Heart of the Runner: Cardiologist, Cath Lab Team Train for Half-Marathon

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February 5, 2020

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The nurses and technicians at Miami Cardiac & Vascular Institute‘s Cardiac Catheterization Lab (Cath Lab) advise heart patients to do what they can to stay healthy with regular physical activity, in addition to any necessary meds and dietary changes.

This year, the Cath Lab, including its medical director, Marcus St. John, M.D., an interventional cardiologist, is taking its commitment to physical fitness many steps forward — 13.1 miles to be exact – by taking part in the Miami Marathon and Half-Marathon on Feb. 9. They have been training since summer to run the half marathon.

(Pictured above: From left to right: Milkos Olaniel, Fitzgerald Richards, Dr. Marcus St. John, Michael Rosquete, Freeler Castillo. Not pictured but also taking part in the half marathon is Jenny Batista).

Baptist Health South Florida is a sponsor and the official medical provider for the event, providing assistance at the various first-aid and medical stations along the full route. Many of Baptist Health’s healthcare professionals take part in the event, either by helping distressed runners or by running part or all of the 26.2-mile course themselves.

Dr. St. John is no stranger to fitness. He has been active in the past with CrossFit, the branded strength and conditioning program that involves “circuit training,” a mix of aerobic exercise, calisthenics (body weight exercises), and weightlifting.

‘They Were My Inspiration’

The team at the Institute’s Cath Lab helps coordinate diagnostic imaging procedures and follow-up treatment for patients who potentially need treatment for narrow or blocked blood vessels. They convinced Dr. St. John to take part in his first endurance running event. He will be at the event’s starting line before dawn to run his first half-marathon.

“They were my inspiration,” says Dr. St. John, of the Cath Lab runners. “A number of the technologists and nurses in the cath lab mentioned in August that they were going to do the half-marathon. They encouraged me to do it because they know that I’ve been involved in fitness activities, such as CrossFit. So, after tossing it back and forth for a few weeks, I decided to jump into the process to train for the half-marathon.”

Dr. St. John soon learned that training for an endurance event is very challenging, especially if you don’t run regularly. The aches and pains associated with “overuse” injuries common with marathon training soon became apparent.

“I felt very anxious about running, even though I was generally fit generally,” says Dr. St. John. “It doesn’t immediately translate. Just because you are perhaps good at baseball, for example, it doesn’t mean you could have the endurance to be a runner or vice versa.”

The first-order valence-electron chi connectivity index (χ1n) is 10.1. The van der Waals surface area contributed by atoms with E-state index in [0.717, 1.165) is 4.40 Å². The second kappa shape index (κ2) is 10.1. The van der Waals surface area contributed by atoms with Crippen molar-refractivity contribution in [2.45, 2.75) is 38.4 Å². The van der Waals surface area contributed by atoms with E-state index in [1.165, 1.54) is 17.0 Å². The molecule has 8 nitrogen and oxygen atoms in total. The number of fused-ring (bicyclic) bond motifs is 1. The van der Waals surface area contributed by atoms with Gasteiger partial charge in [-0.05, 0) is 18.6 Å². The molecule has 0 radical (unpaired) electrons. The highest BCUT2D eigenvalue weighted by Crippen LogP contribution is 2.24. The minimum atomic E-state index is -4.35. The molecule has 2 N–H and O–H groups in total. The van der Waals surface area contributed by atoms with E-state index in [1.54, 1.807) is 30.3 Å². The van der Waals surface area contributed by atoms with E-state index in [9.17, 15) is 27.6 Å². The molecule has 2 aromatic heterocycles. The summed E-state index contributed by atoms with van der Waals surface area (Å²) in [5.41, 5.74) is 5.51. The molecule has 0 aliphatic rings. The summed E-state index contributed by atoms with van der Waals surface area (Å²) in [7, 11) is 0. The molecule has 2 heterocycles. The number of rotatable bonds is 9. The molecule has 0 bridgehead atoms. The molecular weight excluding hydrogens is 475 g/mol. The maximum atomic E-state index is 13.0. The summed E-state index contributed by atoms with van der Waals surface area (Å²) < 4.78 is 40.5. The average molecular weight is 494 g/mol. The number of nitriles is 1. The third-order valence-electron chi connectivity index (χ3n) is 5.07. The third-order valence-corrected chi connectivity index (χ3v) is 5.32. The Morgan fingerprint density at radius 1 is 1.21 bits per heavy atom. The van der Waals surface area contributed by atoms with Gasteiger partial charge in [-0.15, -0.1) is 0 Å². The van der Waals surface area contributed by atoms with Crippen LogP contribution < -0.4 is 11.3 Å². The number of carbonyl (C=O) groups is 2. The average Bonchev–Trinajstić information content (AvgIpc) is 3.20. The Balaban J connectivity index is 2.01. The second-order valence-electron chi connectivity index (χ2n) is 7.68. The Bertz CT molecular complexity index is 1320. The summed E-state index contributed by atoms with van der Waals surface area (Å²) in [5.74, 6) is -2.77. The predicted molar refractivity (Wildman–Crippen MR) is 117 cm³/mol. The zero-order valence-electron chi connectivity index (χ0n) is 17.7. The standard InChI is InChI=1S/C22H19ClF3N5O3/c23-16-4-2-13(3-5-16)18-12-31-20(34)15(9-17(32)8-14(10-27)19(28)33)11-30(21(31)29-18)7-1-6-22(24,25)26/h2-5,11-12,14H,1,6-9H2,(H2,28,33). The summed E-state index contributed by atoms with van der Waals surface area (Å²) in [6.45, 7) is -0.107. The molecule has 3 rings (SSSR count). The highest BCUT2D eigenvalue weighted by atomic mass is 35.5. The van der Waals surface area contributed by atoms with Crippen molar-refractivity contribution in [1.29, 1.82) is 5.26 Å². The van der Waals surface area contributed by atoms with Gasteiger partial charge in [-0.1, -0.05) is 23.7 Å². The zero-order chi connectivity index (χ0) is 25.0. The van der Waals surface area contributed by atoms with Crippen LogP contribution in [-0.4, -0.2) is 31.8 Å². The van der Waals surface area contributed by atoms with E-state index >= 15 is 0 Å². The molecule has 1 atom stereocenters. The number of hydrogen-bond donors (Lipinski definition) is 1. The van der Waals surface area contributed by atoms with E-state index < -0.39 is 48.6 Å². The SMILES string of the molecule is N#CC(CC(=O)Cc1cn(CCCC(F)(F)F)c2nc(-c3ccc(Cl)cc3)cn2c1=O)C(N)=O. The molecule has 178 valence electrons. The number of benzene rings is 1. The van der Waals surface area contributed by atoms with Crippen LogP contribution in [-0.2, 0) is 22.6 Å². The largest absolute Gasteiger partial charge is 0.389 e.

Most injuries on marathon day tend to be minor. Many runners simply underestimate the need for regular hydration with water or sports drinks that refill the body’s “electrolytes.” Most running injuries commonly involving knees, the feet, the Achilles heel or the hamstring

“Running has a lot to do with your legs and leg muscles and your joints, as well as your endurance,” Dr. St. John says. “So, I learned that lesson very quickly. I thought that this shouldn’t be too hard — and then it was.”

Pacing is Very Important

If you’ve trained properly, with proper hydration and nutrition, you shouldn’t have any major problems on race day, he adds. Pacing yourself and sticking to your training limits are key factors.

“I think pacing yourself is very important,” says Dr. St. John. “I have gone through the training, so far, relatively uninjured, although I did have some pain and discomfort in my Achilles tendon very early in the process. I learned subsequently that this is very common and probably just reflects overuse, or your body is just not accustomed to doing as much as you’re asking it to do.”

A new clinical study released this month made headlines with its conclusion: Marathon training and running a marathon (26.2 miles) for the first time could reverse some effects of aging. The impact of such training can reverse the normal stiffening of the aorta, the main artery in the body, and help reduce blood pressure, researchers said.

“It’s a small study but it does add to the growing body of evidence related to the many ways that exercise is good for your health,” says Dr. St. John. “My advice to those running their first half or full marathon is to start slowly, stick to your training habits and have a plan for event day that includes hydration and nutrition. It’s best when you get into a comfort zone where you may not be the fastest — but you can go for the longest time.”

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